Disk /dev/sdb: 223,6 GiB, 240057409536 bytes, 468862128 sectors
Units: sectors of 1 * 512 = 512 bytes
Sector size (logical/physical): 512 bytes / 512 bytes
I/O size (minimum/optimal): 512 bytes / 512 bytes
Disklabel type: gpt
Disk identifier: 488DE50E-CA02-4188-A8BA-BFBE94AA6D27

Device         Start       End   Sectors   Size Type
/dev/sdb1       2048    264191    262144   128M Microsoft reserved
/dev/sdb2     264192 262797671 262533480 125,2G Microsoft basic data
/dev/sdb3  262799360 264060927   1261568   616M Windows recovery environment
/dev/sdb4  264062976 265113599   1050624   513M EFI System
/dev/sdb5  265113600 426919935 161806336  77,2G Linux filesystem
/dev/sdb6  426919936 468860927  41940992    20G Microsoft basic data

sudo blkid output:

/dev/sda1: UUID="0DB9-B011" TYPE="vfat" PARTUUID="fe734bc3-5680-46ad-bc53-8f876decf806"
/dev/sdb2: LABEL="Windows SSD" UUID="483A6E3A3A6E2562" TYPE="ntfs" PARTLABEL="Basic data partition" PARTUUID="35bbc920-7232-43e5-b532-00d1c54fb794"
/dev/sdb3: LABEL="P2 SSD" UUID="A4F2E807F2E7DB94" TYPE="ntfs" PARTUUID="75b4f1a5-2a74-4fc7-9596-2c2e443e4a8e"
/dev/sdb4: LABEL="P3 SSD" UUID="E5A6-210F" TYPE="vfat" PARTLABEL="EFI System Partition" PARTUUID="29b24382-886e-4a49-a0aa-32b98a62b083"
/dev/sdb5: UUID="533ea09a-307d-4b10-a6b2-faf4aa228b53" TYPE="ext4" PARTUUID="bebe8d5b-8fd3-4b2a-acfa-fb3b6ea92ea0"
/dev/sdb6: UUID="DEAE8FFDAE8FCC89" TYPE="ntfs" PARTLABEL="Basic data partition" PARTUUID="1c19b35d-09be-485a-b29b-4e1b05aea3e6"
/dev/loop0: TYPE="squashfs"
/dev/loop1: TYPE="squashfs"
/dev/loop2: TYPE="squashfs"
/dev/loop3: TYPE="squashfs"
/dev/loop4: TYPE="squashfs"
/dev/sda2: PARTLABEL="LDM data partition" PARTUUID="2f4de199-3eea-11ea-98b5-681729feaf96"
/dev/sdb1: PARTLABEL="Microsoft reserved partition" PARTUUID="dec170f4-3c3c-47fe-af7c-f86a8576e499"

Error when executing sudo mount /dev/sda2 /mnt:

mount: /mnt/Data: wrong fs type, bad option, bad superblock on /dev/sda2, missing codepage or helper program, or other error.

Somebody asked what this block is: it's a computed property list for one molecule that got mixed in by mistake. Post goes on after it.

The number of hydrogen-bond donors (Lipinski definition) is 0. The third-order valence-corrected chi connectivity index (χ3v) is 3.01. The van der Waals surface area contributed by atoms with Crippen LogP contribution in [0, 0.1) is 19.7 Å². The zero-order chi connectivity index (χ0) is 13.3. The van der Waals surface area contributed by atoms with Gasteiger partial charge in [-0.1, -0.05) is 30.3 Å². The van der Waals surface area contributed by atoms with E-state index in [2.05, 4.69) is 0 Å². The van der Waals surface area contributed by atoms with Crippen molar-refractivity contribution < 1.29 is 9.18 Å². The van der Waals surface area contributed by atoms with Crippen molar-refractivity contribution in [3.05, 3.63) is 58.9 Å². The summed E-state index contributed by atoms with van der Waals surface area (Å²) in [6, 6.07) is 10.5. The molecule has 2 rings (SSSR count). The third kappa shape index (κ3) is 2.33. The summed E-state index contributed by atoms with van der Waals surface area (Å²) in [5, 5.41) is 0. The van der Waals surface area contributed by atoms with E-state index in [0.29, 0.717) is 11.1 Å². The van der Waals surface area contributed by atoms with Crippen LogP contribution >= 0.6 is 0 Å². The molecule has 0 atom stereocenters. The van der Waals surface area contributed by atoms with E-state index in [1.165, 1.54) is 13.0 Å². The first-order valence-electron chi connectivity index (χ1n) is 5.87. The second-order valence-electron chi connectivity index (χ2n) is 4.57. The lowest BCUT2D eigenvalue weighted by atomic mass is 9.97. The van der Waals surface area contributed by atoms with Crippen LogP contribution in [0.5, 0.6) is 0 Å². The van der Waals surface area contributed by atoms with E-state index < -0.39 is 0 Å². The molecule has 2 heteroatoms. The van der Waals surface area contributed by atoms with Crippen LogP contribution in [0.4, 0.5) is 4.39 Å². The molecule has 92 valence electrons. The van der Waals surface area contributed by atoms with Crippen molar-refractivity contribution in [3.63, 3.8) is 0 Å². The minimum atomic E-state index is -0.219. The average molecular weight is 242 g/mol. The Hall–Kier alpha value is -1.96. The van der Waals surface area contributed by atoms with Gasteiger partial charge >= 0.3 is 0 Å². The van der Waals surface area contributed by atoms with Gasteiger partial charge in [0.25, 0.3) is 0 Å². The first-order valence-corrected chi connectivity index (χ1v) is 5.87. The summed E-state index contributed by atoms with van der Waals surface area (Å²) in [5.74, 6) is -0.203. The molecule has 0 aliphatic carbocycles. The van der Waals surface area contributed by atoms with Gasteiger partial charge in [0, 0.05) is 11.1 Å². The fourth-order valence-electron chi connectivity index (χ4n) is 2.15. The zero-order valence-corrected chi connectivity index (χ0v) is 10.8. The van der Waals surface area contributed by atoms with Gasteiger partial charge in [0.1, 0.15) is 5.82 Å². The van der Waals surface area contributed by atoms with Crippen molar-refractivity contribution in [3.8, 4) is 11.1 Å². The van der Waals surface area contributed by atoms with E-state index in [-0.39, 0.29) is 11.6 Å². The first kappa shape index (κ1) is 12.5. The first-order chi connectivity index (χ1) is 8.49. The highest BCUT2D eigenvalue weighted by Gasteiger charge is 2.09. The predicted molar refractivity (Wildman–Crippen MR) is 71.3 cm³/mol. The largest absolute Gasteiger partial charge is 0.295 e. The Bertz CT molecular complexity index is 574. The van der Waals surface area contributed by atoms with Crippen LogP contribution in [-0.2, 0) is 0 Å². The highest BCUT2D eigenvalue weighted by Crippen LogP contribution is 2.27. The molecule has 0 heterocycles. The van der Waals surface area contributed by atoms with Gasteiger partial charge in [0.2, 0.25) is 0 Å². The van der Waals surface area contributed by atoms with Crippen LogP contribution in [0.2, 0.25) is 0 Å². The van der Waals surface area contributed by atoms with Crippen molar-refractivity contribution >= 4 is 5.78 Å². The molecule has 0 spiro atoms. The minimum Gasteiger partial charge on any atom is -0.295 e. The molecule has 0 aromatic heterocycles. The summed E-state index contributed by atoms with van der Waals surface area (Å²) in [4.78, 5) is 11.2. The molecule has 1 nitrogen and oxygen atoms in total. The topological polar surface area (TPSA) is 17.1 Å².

Image 1 (Windows' Partition Manager): https://ibb.co/LNQMSH6

Image 2 (GParted): https://ibb.co/4NXRrPx

Thank you so much!

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Ok, I'm not sure why this hasn't been answered yet, as it is straight forward. So I'll just throw this out here.

/dev/sda2  4892672 1953262990 1948370319 929,1G Microsoft LDM data

is a Microsoft dynamic disk. GNU mount cannot handle it, as it doesn't understand the file system type. You will need to install ldmtool.

#[bash]: ldmtool create all

Will create a GNU mount understandable link under /dev/mapper that you can mount as normal.

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  • Oh, I missed that you used GParted to delete the 128 MB partition. Yeah, Windows needs that as it contains logical volume information. Similar to deleting the volume group information in an LVM, the data is still on the disk, but you've removed the pointers that let the OS know how to deal with it. Linux should still be able to mount it with ldmtool, but you'll need to copy the information off and rebuild the logical volume in Windows to get the drive back. Or partition as a simple / basic volume instead. Either way, use Linux to copy the info off and re-partition the drive. – Matakaheru Mar 10 '20 at 12:48
  • Welcome to the site, and thank you for your contribution. Instead of commenting on your own answer, please edit it if you think it needs to be amended. – AdminBee Mar 10 '20 at 13:12